Falling flat on my face, in no less than three inches of cold, sticky mud, I became overwhelmed by a sense of pure, honest gratitude.
As the late afternoon sun flickered through the trees above, and my whole body sank deeper into the dirty puddle below, I laughed to myself.
The worse had happened, and I was okay.
You see, just as I’d been spending my whole adult life tiptoeing around muddy situations—trying desperately to stay warm and dry in the comfort of the road well-traveled—my gentle stroll in the woods was trodden carefully, mindfully and with a careful calculation for risk.
Despite my sturdy walking boots and waterproof jacket, my body navigated gingerly around the muddy puddles which covered the narrow path ahead. One slip and I’d be dirty and horizontal; and not in a good way.
To my left, a clear, shallow stream emanated a cool, fresh mist toward the burning sun above.
To my right, a dense and luscious forest, full of talkative wildlife of all varieties, scurrying only slightly away from view.
But in my fear of falling, I saw neither the stream nor the forest. Instead, I kept my head bowed down to the ground as I tiptoed around the puddles like a comical character in a silent black and white movie. A left hop here, a right shuffle there; teetering on the edge of potential disasters that awaited me.
My afternoon stroll to clear my head had become a balancing exercise to avoid any false move.
I was reminded of the saying: “You can’t always see the wood for the trees.”
That day, I couldn’t see the forest for the ground below. I was distracted, afraid and far too preoccupied with the “what if?” to notice the beauty surrounding me.
This situation is more common than we like to acknowledge.
We allow self-doubt and fear of the unknown to control our daily life without question. We watch our paths attentively, in a constant state of conscious anxiety for what could go wrong if we make a false move.
How many times have we been too worried about our appearance to enjoy a party, a date or even a catch up with family?
How many times have we been so preoccupied with what could go wrong, that we fail to congratulate ourselves for what went right?
How many times have we been so afraid to fall on our faces, that we forget to look up and see the beauty which surrounds us?
Tiptoeing through a muddy wood with our heads facing down is how many of us walk through life, it’s how I have walked through life.
One slip and we could fall flat on our faces. One slip and we could reveal all our failings and vulnerabilities. One slip and we’ll be far too embarrassed and ashamed to pick ourselves back up with dirt smeared across our faces.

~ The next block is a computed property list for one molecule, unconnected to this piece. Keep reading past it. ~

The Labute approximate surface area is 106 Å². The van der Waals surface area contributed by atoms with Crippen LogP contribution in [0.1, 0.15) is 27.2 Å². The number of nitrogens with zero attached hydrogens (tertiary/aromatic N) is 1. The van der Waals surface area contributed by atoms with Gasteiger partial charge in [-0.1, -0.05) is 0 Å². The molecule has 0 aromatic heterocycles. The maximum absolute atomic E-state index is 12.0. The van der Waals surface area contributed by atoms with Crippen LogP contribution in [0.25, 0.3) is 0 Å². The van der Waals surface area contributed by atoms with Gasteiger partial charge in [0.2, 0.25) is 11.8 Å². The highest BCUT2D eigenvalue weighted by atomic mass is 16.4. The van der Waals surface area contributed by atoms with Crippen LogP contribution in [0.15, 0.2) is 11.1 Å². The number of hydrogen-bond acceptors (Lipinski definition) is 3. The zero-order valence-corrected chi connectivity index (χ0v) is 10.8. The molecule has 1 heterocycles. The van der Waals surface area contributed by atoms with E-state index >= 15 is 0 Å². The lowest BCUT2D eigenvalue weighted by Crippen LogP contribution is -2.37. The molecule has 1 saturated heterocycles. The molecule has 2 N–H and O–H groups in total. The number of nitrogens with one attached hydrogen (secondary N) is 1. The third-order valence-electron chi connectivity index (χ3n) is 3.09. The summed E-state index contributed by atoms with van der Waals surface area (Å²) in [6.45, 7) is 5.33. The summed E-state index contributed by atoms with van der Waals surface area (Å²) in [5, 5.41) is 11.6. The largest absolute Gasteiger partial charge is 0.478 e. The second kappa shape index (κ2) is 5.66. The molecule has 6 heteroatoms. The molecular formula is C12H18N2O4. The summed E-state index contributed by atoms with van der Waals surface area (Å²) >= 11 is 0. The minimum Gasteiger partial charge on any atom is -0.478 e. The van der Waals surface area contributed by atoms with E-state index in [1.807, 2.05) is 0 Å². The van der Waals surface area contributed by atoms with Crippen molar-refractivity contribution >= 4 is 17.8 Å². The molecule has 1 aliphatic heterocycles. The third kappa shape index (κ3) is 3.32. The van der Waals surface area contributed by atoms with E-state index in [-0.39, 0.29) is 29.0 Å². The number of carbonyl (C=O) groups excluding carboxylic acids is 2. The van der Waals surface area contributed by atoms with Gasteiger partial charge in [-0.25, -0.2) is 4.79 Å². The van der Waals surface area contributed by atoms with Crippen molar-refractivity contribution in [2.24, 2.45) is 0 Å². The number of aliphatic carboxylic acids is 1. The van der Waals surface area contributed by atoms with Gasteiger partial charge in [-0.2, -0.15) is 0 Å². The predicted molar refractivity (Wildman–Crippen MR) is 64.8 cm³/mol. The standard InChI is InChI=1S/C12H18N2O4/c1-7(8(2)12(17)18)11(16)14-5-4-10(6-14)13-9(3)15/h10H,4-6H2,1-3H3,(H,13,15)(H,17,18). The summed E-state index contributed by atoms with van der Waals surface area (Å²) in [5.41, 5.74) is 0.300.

But once that long awaited fall happens—when your feet slip beneath you and your whole body falls ungracefully to the ground—you’ll find something down there that you didn’t expect to see: gratitude.
Gratitude that you’ve faced your worse fears and the world is still turning around you.
Gratitude that the murky water below did not envelope you and you’re still you (just a little muddier).
Gratitude that the worst thing you could imagine happening has happened. It’s over and you can carry on without fear or expectation.
Gratitude that you can see now—as you stand in the shower and wash away the mud—that no future worry is worth missing out on the now.
If the worst happens while you’re living in the moment, it’s okay. If you slip up and fall, it’s okay.
As I slowly peeled myself away from the brown sludge below, and continued on my walk along the path, I no longer felt afraid. Now that I’d left behind the fear of falling over, I walked with my head high and took in all the sights and sounds around me.
I lived in the present and felt gratitude for where I was.
Further along, I passed a group of people who giggled at me and with me. Seeing the huge smile on my brown, grubby face showed them that it was okay if they fell too. I had survived and was still able to continue on my journey.
That’s the funny thing about gratitude. Once you feel humbled and thankful for the life you’ve been given, warts and all, it spreads its arms around those you encounter too. It inspires others to take your lead and trust in their own two feet.
Gratitude helps us all to appreciate every journey we make, including our falls. We learn that getting muddy once in a while can be liberating, awakening and even fun.
So go and try it for yourself. Stop watching where your feet land and look ahead without fear and anticipation.
Hell, why not run through the slippery sludge of life as though you welcome a fall in the mud.
After all, it’s only when we lie three inches deep in our worse fears, that we can truly welcome gratitude into our hearts.
Author: Trudi Holden
Apprentice Editor: Caitlin Oriel / Editor: Renée Picard